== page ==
Upgrading an ArsDigita Community System

part of the ACS docs by Philip Greenspun
This document contains some tips that may be useful when migrating data from a legacy database into ACS Oracle tables or upgrading an ArsDigita Community System.

Migrating crud from legacy databases

There isn't any best way to migrate data. Here are some reasonable strategies that we've used.

Strategy 1: if the legacy data can be loaded into Oracle

Load your data in as a separate user, GRANT SELECT on these tables to your ACS Oracle user Once you've got all your data loaded in and owned by the "otherusername" user, construct statements of the following form:

insert into clickthrough_log (local_url, foreign_url, entry_date, click_count)
 select local_url, foreign_url, entry_date, click_count 
 from otherusername.clickthrough_log;

Strategy 2: if the legacy data aren't in Oracle and the data model isn't documented

Suppose that you've got a huge database in an Informix database that you don't really understand. Get hold of the Data Junction product (see http://www.datajunction.com/) and have it connect to Informix, grab all the data, and stuff them into Oracle.

Strategy 3: if you have lots of random losers giving you flat files in different formats

Suppose that you have lots of little collectible shops giving you their inventory data. You don't think they are sufficiently wizardly in Excel to massage their columns into your format. So you're forced into taking data in all kinds of quirky formats. Moreover, you don't want to have to hire a staff of really good programmers to write conversion scripts for each shop. What my friend Olin did at exchange.com was use Data Junction again (http://www.datajunction.com/). It has a little scripting language that was very convenient for this purpose.

Strategy 4: if it was your crud to begin with but it is another brand of RDBMS

Suppose that you've built up a big collection of data in Sybase and understand the data model but need to move it to Oracle. If you are an expert AOLserver developer, the easiest thing to do is configure a pool of connections to Sybase and a pool to Oracle. Then write scripts to select from Sybase and insert into Oracle.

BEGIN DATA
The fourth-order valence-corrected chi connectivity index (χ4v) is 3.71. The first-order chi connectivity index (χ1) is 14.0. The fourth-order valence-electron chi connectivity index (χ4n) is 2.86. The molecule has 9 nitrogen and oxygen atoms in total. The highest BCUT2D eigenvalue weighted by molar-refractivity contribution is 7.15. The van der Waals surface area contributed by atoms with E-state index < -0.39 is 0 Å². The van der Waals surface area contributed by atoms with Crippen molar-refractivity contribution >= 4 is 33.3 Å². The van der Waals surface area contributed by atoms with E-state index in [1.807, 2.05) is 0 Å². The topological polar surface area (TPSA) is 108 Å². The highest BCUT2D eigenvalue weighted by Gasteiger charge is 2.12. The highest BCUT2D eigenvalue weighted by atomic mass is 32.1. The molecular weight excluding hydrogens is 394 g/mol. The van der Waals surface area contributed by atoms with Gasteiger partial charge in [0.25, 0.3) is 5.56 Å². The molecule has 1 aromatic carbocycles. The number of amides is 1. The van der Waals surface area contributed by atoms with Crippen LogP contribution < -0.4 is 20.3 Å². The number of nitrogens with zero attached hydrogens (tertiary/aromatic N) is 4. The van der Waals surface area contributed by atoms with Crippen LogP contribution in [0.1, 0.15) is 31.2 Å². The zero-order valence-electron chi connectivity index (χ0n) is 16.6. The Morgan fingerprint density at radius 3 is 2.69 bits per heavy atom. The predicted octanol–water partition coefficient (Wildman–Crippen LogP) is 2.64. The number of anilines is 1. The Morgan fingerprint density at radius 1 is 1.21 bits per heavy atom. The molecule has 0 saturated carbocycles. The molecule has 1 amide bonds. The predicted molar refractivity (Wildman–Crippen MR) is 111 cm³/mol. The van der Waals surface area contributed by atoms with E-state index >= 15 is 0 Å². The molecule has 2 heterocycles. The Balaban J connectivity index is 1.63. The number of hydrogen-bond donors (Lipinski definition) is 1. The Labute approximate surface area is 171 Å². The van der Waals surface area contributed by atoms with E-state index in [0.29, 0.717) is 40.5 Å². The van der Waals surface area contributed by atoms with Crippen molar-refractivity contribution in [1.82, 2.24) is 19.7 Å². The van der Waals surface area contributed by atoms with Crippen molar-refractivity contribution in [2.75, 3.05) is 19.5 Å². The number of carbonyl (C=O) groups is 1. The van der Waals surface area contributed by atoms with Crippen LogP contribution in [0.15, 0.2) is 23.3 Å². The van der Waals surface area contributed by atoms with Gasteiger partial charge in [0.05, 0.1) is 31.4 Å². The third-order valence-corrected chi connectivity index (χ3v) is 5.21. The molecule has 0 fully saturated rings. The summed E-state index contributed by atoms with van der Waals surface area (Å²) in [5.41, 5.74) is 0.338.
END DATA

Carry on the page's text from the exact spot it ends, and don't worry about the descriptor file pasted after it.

Upgrading ACS

We're not going to pretend that upgrading an ACS-backed site is trivial, even if you've followed the religion of /doc/patches and /doc/custom. Does this mean that ACS is badly engineered? Maybe. But other major RDBMS-backed systems such as SAP suffer from the same problems. People have had 20 years to attack this problem and nobody has come up with a silver bullet. This is why IT departments tend to grow monotonically in size and budget. Also, if we're going to be innovative we want it to be in collaboration features that users can use, not in sysadmin/dbadmin or other areas that only programmers will see.

There are two basic strategies for upgrading an ACS. If you're doing a minor upgrade, say from 2.3 to 2.4, you'll want to apply the ALTER TABLE statements to your online Oracle database, create any new tables, add a few parameters to your ad.ini file, and update your scripts. If you're doing a major upgrade from 1.0 to 2.4, you might want to consider creating a new Oracle user and populating the fresh tables with data from the online system (see above section on migrating data). Then reapply any personality or customizations to a freshly untarred ACS. Finally you can reconfigure your public Web server to run against the new ACS installation.

Upgrading "stop and copy" style

The /admin/conversion/ directory contains the following scripts that are useful if you are stopping and copying:

Upgrading online style

If you're doing an upgrade to an online database, you'll want to look at any relevant /doc/sql/upgrade*.sql scripts. Also, you'll surely make use of /admin/conversion/parameter-differences.pl to see what parameters you must add. Lastly, /install/obsolete.txt lists files, by release, that you should remove.